I’ve always liked the idea of a geriatric managed care organization. I liked it back when they were called Medicare HMOs (after they were first introduced in 1972 via an amendment to Social Security); I liked the idea when Medicare HMOs got a new lease on life from the Tax, Equity, and Fiscal Responsibility Act of 1982 (TEFRA, which launched a number of demonstration projects); I liked it when Medicare HMOs were reincarnated as Medicare+Choice programs after passage of the Balanced Budget Act of 1997; and I liked the idea when the program was renamed Medicare Advantage in 2003. It made sense because it encouraged coordination of care by making a single organization responsible for outpatient, hospital, and post-acute care; it made sense because it could offer benefits important to older people such as glasses and, in the pre-Medicare Modernization Act era, prescription drugs. But it’s never had a wide following. Recently, that trend may be changing.
A new report from the Henry J. Kaiser Family Foundation, “Medicare Advantage and Traditional Medicare: Is the Balance Tipping?” isn’t quite ready to conclude the balance has shifted, but it presents some compelling statistics. Enrollment in Medicare Advantage plans has been growing steadily for the past ten years. It went from 16% in 2006 to 24% in 2010 to 31% in 2015. By way of comparison, the highest rates previously achieved were in the late 1990s, before HMOs generally got a bad rap and went into decline, when 15% of the Medicare population were enrolled.
What is particularly interesting about the new report is that it shows the tremendous geographic variability in HMO penetration. There are areas of the country where over 50% of Medicare enrollees have signed up for a Medicare Advantage plan (9% of people on Medicare live in such areas) and other areas where 40-50% of enrollees have signed up (another 21% of those on Medicare live in these parts of the country). In fact, nearly 2/3 of those who live in counties with high rates of Medicare Advantage use live in just 5 states: California, Florida, New York, Ohio, and Pennsylvania.
The report is purely descriptive. It says nothing about why more people are joining Medicare Advantage plans. It does not even speculate. My guess is that they are attractive primarily because they are simpler. Fee-for-service Medicare Parts A (hospital coverage) and B (physician and lab test coverage) have deductibles and co-pays. If your physician is a “Medicare participating physician,” he must “accept assignment,” which means agreeing to the payment Medicare provides without billing you for the difference between the doctor’s charge and Medicare’s reimbursement—but if the physician is a “non-participating provider” she can both get the standard reimbursement from Medicare and bill the patient an additional amount. The drug benefit, Medicare Part D, makes people select from a dizzying array of plans with varying coverage and cost.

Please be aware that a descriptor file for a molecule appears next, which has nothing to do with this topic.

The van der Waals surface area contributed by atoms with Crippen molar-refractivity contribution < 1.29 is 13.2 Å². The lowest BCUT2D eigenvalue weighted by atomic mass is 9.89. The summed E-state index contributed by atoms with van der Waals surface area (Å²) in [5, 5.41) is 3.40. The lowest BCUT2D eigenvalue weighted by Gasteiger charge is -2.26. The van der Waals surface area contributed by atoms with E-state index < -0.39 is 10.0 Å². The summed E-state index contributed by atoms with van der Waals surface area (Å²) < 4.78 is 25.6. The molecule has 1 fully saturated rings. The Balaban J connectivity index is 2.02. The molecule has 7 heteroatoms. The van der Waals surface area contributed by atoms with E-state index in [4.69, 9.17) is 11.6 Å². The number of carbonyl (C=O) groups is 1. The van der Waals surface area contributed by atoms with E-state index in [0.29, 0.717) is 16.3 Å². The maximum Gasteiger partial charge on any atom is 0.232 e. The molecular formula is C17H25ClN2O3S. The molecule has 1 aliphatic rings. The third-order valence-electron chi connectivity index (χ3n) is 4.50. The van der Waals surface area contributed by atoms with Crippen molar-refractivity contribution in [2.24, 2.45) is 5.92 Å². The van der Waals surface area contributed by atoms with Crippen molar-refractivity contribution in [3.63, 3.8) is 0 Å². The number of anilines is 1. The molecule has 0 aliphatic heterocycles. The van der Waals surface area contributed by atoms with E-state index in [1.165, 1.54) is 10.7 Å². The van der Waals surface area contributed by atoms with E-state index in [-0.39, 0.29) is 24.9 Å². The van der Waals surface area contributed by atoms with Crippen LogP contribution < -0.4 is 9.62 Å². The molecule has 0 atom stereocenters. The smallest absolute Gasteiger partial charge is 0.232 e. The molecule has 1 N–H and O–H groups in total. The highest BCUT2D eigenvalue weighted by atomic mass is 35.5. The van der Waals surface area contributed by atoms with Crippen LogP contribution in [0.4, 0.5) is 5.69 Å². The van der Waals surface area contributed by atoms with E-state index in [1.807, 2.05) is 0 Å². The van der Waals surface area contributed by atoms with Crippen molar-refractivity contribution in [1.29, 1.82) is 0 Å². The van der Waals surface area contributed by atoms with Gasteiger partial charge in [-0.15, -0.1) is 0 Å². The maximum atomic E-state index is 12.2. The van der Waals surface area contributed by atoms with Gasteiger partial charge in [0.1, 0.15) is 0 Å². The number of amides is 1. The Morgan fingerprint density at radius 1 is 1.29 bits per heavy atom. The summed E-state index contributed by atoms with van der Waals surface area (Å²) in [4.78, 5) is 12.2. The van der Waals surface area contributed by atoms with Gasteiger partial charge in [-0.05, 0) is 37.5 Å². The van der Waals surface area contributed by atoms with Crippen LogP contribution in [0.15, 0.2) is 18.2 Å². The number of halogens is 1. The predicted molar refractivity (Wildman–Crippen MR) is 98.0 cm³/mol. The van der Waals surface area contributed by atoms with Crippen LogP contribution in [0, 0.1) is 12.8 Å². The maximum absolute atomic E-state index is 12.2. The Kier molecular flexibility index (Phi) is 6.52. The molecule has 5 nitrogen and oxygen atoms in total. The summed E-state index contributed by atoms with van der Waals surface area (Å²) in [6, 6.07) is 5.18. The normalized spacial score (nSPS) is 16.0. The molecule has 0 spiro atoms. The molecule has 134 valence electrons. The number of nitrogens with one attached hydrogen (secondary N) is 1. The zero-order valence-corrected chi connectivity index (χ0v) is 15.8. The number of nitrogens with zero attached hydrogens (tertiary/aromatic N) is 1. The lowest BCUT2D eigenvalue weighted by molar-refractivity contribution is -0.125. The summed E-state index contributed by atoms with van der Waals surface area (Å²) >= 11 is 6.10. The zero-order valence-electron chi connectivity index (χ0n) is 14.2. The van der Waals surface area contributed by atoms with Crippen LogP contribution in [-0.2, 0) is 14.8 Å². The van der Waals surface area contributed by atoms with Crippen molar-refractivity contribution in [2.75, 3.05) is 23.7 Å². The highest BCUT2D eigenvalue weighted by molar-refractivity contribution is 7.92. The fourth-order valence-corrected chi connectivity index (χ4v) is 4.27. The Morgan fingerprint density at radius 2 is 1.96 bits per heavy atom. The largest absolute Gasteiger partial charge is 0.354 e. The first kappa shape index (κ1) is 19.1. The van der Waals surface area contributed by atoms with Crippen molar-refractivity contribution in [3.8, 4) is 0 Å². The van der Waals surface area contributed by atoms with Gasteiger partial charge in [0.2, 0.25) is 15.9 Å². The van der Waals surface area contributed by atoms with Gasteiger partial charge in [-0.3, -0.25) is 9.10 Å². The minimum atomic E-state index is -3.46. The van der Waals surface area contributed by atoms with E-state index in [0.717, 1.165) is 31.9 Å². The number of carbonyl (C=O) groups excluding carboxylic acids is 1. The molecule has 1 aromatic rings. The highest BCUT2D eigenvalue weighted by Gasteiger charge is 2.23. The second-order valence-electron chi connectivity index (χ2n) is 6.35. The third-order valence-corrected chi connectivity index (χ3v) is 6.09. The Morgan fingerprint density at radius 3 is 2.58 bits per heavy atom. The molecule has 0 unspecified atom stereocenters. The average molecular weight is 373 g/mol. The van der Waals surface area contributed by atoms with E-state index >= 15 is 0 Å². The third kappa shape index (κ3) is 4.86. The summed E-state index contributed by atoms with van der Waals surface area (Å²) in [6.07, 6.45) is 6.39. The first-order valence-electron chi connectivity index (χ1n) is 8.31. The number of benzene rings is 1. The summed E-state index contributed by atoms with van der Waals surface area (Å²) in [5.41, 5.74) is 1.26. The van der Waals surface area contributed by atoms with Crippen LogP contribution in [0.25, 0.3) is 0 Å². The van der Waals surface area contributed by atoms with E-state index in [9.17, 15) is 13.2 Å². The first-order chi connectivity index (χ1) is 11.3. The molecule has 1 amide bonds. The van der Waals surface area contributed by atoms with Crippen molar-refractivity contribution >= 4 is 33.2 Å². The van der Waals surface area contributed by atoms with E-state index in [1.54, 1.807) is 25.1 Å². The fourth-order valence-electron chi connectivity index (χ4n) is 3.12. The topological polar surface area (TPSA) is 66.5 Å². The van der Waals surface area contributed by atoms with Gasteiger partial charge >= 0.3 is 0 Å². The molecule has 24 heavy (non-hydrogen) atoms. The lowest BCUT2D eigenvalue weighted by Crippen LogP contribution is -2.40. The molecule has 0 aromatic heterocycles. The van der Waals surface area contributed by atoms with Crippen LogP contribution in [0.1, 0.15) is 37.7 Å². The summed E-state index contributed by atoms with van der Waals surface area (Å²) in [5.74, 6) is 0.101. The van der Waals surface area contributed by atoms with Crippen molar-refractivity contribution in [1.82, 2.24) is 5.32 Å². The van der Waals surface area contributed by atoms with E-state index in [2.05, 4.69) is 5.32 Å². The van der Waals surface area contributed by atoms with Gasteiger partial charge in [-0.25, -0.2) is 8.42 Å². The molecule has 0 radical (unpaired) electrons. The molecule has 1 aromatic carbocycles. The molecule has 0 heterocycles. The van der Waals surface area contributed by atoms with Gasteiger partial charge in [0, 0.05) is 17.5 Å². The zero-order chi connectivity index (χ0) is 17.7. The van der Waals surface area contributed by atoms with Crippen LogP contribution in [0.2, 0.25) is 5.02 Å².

Medicare patients, like every one else these days, are supposed to have “skin in the game.” Economists and politicians hope that they will choose the best “value for the money,” keeping costs down. But for many people, the choices they have to make, both in selecting a plan in the first place and then in deciding what tests to have and what drugs to take, are hopelessly complicated. Medicare Advantage plans restrict choice—which can be a very good thing if you have a wise and trusted physician narrowing the choices.
Whatever the reasons for Medicare Advantage plans’ appeal to older patients, they offer the possibility of providing higher quality care than the usual fragmented fee-for-service approach to care. They offer a model for truly integrated, streamlined care, in which physicians in the office, the hospital, and the skilled nursing facility share information, maybe even work together. And the model is more likely to work than are “Accountable Care Organizations,” the new form of health care delivery that expects that health care systems will provide coordinated care even though patients have the freedom to go to doctors and hospitals in different systems: the organization is responsible for the cost of their patients' care but have no control over something as basic as which doctors they see or what hospitals they go to.
But if Medicare Advantage plans are going to achieve their promise, and do more than offer patients simplicity, they are going to have to make other changes as well. As I argued back in 1987, in an essay in the Annals of Internal Medicine on “The Impact of Health Maintenance Organizations on Geriatric Care,” these organizations can only survive if they cut costs and the most efficient way to cut costs is by decreasing the rate of hospitalization and, for those who are hospitalized, shortening their length of stay. That’s not so easy to do for older patients, especially if a significant fraction of them are frail and sick. But outpatient medicine that incorporates the principles of geriatric assessment can help, as can case management to coordinate services. In the hospital, the use of geriatric consultation or, better yet, special inpatient units structured to care for frail older people (sometimes called ACOVE or Acute Care of the Vulnerable Elderly units) can minimize the risk of functional decline and iatrogenesis.
Medicare Advantage plans need to recognize that they have an opportunity to do the right thing for older patients—but if they fail to incorporate geriatric know-how into their programs, they are doomed to go the way of their ancestors.